With rising numbers in youth sports and in the collegiate ranks, lacrosse is a major player in the sports industry
Considering lacrosse is the oldest team sport in North America with roots dating back to the 1600s, it’s going to take more than a measly worldwide pandemic to stunt its growth.
Prior to 2020, lacrosse was enjoying a meteoric rise across North America. Not only was it one of the fastest-growing sports among youths and high schoolers, the NCAA declared lacrosse to be the fastest-growing collegiate sport as well.
From 2001 to 2014, lacrosse participation in the U.S. increased by 218 percent and in 2018, the Sport and Fitness Industry Association released a report saying youth lacrosse participation had grown 25 percent since 2012. Over that same period, baseball’s participation levels only grew 2 percent and football’s participation fell almost 16 percent.
On the collegiate level, the NCAA said that between 2003 and 2018, Division I lacrosse grew by 61 percent among men and a whopping 97 percent among women. Since 1982, the number of college lacrosse programs in the U.S. has increased by more than 60 percent. Today, lacrosse is an NCAA staple with 127 Division I women’s programs and 75 Division I men’s programs.
Lacrosse is Bouncing Back
This impressive growth comes on the heels of the 2020 pandemic, which stunted lacrosse’s prosperity, albeit momentarily. According to data from the Physical Activity Council and Sports & Fitness Industry Association, lacrosse in 2019 recorded total U.S. participation numbers of more than 2.1 million players. That dropped to1.88 million in 2020 before slightly rising to 1.89 million in 2021.
“Like most youth sports, COVID hit our numbers and the recovery among recreational players is taking a bit longer than we would have liked,” said Brian Silcott, vice president of Sports Growth & Development, USA Lacrosse.“ Membership initially dropped around 25 percent, but we are seeing a return to play, and we anticipate our membership numbers will be higher in 2023 than they were in 2019.
“Lacrosse tournaments and events have recovered well since 2020 and most of our top event operators are reporting that their events are back to pre-pandemic participation numbers,” Silcott added. “The past two years have been about recovery, not growth. We are always looking to grow the game, but with the impact of COVID on participation numbers, our focus has been on supporting our member organizations as they work to get back to business as usual. Now that we are seeing that happen, we will turn our attention and resources to growing our participation numbers across all age levels from high school down through 6U.”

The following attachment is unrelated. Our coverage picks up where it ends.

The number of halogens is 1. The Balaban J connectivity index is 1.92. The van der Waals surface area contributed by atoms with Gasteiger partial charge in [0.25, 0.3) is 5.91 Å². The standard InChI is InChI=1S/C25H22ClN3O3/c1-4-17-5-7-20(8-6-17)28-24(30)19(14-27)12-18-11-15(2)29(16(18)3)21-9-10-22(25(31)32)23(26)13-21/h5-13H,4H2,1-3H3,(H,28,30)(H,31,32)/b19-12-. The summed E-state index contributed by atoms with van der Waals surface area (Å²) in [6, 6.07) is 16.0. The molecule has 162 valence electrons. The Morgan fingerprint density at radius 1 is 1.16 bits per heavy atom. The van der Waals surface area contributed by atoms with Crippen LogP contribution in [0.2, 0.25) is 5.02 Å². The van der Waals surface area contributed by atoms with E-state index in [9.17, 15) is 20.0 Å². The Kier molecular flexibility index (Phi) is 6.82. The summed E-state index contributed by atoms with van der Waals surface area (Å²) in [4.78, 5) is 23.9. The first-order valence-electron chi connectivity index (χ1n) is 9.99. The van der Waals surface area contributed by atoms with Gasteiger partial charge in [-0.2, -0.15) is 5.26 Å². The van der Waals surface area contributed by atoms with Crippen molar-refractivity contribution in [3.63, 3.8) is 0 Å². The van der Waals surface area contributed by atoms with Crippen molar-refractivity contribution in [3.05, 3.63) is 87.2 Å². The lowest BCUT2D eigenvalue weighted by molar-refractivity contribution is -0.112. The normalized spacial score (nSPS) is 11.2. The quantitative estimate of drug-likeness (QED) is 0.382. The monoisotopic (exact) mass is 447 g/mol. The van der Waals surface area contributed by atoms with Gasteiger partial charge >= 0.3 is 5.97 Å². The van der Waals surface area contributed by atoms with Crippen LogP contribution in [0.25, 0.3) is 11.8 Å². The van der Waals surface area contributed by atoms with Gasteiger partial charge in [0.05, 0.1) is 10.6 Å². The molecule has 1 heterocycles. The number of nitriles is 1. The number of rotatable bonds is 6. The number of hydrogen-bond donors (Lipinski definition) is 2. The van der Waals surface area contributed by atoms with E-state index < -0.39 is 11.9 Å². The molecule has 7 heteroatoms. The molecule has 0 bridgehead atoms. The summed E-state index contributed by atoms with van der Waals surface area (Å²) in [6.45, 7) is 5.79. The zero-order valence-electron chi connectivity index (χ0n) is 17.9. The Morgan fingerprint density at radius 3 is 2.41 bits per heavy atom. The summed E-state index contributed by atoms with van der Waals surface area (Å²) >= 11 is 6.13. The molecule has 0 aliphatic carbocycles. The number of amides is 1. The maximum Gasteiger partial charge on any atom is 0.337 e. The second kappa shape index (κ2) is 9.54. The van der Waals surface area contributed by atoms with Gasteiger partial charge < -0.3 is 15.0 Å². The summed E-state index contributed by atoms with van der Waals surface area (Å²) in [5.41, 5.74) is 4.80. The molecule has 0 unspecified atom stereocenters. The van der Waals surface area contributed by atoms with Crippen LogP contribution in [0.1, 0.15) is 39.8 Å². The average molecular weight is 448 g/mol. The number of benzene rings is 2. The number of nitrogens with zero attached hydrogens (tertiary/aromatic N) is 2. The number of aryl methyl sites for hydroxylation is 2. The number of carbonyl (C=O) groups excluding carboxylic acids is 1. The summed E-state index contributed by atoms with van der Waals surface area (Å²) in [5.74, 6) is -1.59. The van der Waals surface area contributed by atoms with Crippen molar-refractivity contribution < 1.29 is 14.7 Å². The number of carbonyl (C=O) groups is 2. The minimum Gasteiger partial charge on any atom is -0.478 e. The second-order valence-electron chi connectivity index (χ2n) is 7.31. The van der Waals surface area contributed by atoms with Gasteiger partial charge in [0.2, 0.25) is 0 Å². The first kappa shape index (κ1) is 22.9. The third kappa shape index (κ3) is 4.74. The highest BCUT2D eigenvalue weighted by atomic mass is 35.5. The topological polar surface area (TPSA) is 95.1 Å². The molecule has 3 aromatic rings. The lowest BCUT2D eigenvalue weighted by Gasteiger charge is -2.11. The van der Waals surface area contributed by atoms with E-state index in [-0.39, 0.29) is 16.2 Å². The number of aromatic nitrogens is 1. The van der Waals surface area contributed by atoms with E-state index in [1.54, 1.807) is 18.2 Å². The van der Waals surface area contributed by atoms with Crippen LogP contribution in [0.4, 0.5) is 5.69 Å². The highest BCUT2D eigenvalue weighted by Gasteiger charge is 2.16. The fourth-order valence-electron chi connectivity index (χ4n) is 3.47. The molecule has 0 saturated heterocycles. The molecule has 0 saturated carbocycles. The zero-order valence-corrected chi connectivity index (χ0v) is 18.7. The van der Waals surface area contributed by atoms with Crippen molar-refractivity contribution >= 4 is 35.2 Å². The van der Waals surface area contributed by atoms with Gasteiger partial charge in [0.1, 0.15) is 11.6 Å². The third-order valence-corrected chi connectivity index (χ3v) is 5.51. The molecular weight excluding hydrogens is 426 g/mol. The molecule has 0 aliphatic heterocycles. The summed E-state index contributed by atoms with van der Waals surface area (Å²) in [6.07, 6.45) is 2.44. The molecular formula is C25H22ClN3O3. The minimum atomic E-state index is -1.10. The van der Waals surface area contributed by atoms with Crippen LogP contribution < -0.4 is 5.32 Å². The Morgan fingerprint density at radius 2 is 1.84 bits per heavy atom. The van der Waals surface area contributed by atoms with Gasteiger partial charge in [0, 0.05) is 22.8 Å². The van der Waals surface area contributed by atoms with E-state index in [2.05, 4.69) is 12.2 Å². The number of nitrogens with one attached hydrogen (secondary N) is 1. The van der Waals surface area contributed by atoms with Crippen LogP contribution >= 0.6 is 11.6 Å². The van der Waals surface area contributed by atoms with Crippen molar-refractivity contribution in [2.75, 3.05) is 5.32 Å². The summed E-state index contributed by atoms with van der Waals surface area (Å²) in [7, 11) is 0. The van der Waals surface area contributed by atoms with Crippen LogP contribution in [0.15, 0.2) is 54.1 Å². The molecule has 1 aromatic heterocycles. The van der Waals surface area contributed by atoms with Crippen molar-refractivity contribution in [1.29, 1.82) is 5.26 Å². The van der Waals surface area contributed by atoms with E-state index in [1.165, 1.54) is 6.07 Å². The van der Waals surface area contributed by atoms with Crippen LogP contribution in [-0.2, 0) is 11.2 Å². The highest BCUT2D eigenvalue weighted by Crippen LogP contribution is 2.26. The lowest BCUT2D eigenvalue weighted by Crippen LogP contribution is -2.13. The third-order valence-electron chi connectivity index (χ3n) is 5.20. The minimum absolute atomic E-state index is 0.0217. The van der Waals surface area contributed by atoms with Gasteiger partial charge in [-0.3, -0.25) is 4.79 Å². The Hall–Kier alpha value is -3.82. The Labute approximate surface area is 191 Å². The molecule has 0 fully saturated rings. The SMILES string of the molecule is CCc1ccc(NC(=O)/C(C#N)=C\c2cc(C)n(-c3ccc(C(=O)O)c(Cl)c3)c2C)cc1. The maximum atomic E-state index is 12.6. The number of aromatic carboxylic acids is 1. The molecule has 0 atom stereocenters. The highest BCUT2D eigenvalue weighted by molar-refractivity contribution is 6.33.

Lacrosse is a Sport on the Rise
Today, lacrosse is not only returning to normalcy on the youth and collegiate levels, it is thriving professionally. The National Lacrosse League was founded in 1986 and features 15 teams in the U.S. and Canada and plays box lacrosse, an indoor version of the sport. The Premier Lacrosse League, which debuted in 2019, is made up of eight teams and plays field lacrosse, which takes place outdoors. Both leagues are partnered with ESPN and in 2022, the Premier Lacrosse League secured a four-year media rights deal with ESPN reportedly worth eight figures.
ESPN’s confidence in the PLL has proven fruitful thus far as the league’s cable viewership has risen 147 percent. In 2022, a broadcast of a Cannons-Archers game averaged 452,000 viewers and was the most-watched outdoor lacrosse game on record.
A third league, Athletes Unlimited, has provided a professional platform for women’s lacrosse since 2021 and is also carried by ESPN. Athletes Unlimited features 56 of the best women’s professional lacrosse players in the world and is doing its part to help grow the game for women.
Another successful event that took place in 2022 was the World Lacrosse Women’s Championship, which stretched across 11 days and featured 29 teams, the most in a women’s world championship. More than 500 athletes competed and nearly 40,000 tickets were sold for the competition. With ESPN broadcasting almost 200 hours of the championship, this event was a major success and another example of lacrosse’s momentum heading into the future.
Lacrosse is clearly a sport on the rise. With the considerable growth of the sport in the U.S., the rest of the world is also taking notice.
In 2021, the International Olympic Committee voted to grant full recognition to the international federation for lacrosse, a major milestone toward getting the sport into the Olympics. The last time lacrosse was played in the Olympics was 1908. It was a demonstration sport in 1928, 1932 and 1948. Lacrosse is now one of nine sports that have been invited by Los Angeles 2028 to present its case for inclusion into the 2028 Olympic games.
If that happens, the benefits to the ongoing growth of the sport will be massive thanks to sheer exposure alone. The Tokyo Summer Olympics averaged 15.6 million viewings per night and the 2022 Olympic Winter Games in Beijing were watched by more than a billion people.
“We are currently building our strategies around this project and working to align all stakeholders in our sport to create a singular push for growth of the game in advance of the 2028 Olympics,” Silcott said. “Over the next 5-10 years we plan to double participation (in the entire sport of lacrosse).”
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By Jason Paha
Main photo: Lacrosse at Smith River Sports Complex. Photo courtesy of Darrin Doss.